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Zionsville grad builds hoverboard for Mark Cuban

ZIONSVILLE, Ind. (WISH) - The next generation of hoverboards will be released in late November - just in time for the holiday shopping season. Indiana University graduate and billionaire entrepreneur Mark Cuban started Radical Transport, the company now building the MOOV board, but the product's Indiana connections go well beyond its founder.

EJ Williams, 24, is one of two engineers hired to create, design and build the MOOV. Williams is a 2011 graduate of Zionsville Community High School and a 2015 graduate of Purdue University, where he majored in mechanical engineering.

"When a billionaire comes calling, you go down to Dallas," says Williams, who was summoned two months after graduation to pair with an aerospace engineer to create the MOOV.

Williams has a long-standing family connection to Mark Cuban, who in 1979 borrowed a few thousand dollars from EJ's father to start the Bloomington bar Motley's. Cuban closed it in 1981 after graduation.

The path to make MOOV

EJ Williams and his engineering partner started their hoverboard development process by first visiting China for two weeks in late 2015 to observe the assembly process. By early 2016, they began designing what would be the first hoverboard to feature a flat deck and a weight-based torsion technology.

"All traditional hoverboards have a swivel in the middle - they kind of come to an hourglass shape," says Williams. "Ours is one solid piece of aluminum. Where the swivel used to be on traditional hoverboards, we put a handle and a much sleeker chassis."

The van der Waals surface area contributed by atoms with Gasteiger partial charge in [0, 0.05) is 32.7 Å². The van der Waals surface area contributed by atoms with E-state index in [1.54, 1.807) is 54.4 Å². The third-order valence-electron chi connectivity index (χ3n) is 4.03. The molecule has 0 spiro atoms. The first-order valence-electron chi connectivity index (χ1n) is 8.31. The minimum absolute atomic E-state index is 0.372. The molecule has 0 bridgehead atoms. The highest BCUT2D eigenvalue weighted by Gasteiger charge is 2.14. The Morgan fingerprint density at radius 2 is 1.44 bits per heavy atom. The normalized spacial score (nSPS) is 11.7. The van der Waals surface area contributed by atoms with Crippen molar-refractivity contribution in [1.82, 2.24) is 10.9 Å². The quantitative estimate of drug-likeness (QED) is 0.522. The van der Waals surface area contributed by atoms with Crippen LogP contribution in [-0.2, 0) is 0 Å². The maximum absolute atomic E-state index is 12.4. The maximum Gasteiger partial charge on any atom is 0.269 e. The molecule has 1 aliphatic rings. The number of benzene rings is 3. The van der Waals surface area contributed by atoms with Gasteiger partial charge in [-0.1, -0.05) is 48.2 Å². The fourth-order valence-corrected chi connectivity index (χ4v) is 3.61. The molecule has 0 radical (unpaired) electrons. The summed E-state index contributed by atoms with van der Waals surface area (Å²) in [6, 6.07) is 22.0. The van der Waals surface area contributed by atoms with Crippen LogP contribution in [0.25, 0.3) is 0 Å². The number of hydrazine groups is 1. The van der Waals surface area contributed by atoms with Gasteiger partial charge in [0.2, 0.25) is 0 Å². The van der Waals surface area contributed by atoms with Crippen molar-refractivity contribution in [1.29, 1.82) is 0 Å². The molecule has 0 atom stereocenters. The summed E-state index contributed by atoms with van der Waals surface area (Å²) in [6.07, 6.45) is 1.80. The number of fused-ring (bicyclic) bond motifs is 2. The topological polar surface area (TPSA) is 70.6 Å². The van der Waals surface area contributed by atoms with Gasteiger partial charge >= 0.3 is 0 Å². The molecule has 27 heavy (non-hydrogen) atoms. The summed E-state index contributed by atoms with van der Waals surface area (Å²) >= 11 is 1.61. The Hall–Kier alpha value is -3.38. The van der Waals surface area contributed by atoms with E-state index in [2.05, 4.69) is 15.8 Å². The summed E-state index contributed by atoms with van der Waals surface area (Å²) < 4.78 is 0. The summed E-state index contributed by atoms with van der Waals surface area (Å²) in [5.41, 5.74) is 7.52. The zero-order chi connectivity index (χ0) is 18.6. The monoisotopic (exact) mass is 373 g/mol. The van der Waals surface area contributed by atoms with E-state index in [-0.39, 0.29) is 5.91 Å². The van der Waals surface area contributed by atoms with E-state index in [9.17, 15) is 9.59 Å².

The MOOV has a sporty look with nine-inch wheels and interchangeable decks for customization. The board is also designed, engineered and assembled in the United States.

Williams, a mechanical engineer, designed one of the circuit boards that handles the sensors and microcontroller. He was uniquely qualified to build this kind of project because of his experience in self-balancing and electric vehicle technology - both of which he started working with in high school.

"He was one of those kids that just was curious, was never satisfied with an explanation, he wanted to really dig deeper and know the answer," says Matt Mulholland, AP physics teacher at Zionsville Community High School.

Williams was in two physics classes taught by Mulholland - in 2008 and 2010. For his senior project in AP physics in 2010, Williams decided to build a self-balancing scooter - better known as a Segway.

EJ applied and received a $3,000 grant from the Zionsville Education Foundation to build the so-called "Zegway." He managed to find a similar project that had been built in 2008 by a senior engineering student at Purdue and spent $1,000 to acquire the parts.

"We hunted down the student who built it and found it broken down as parts in a closet," says Williams.  "The wheels were off, [it had a] burnt-out microcontroller, so we were able to partner with Purdue and use it as a foundation."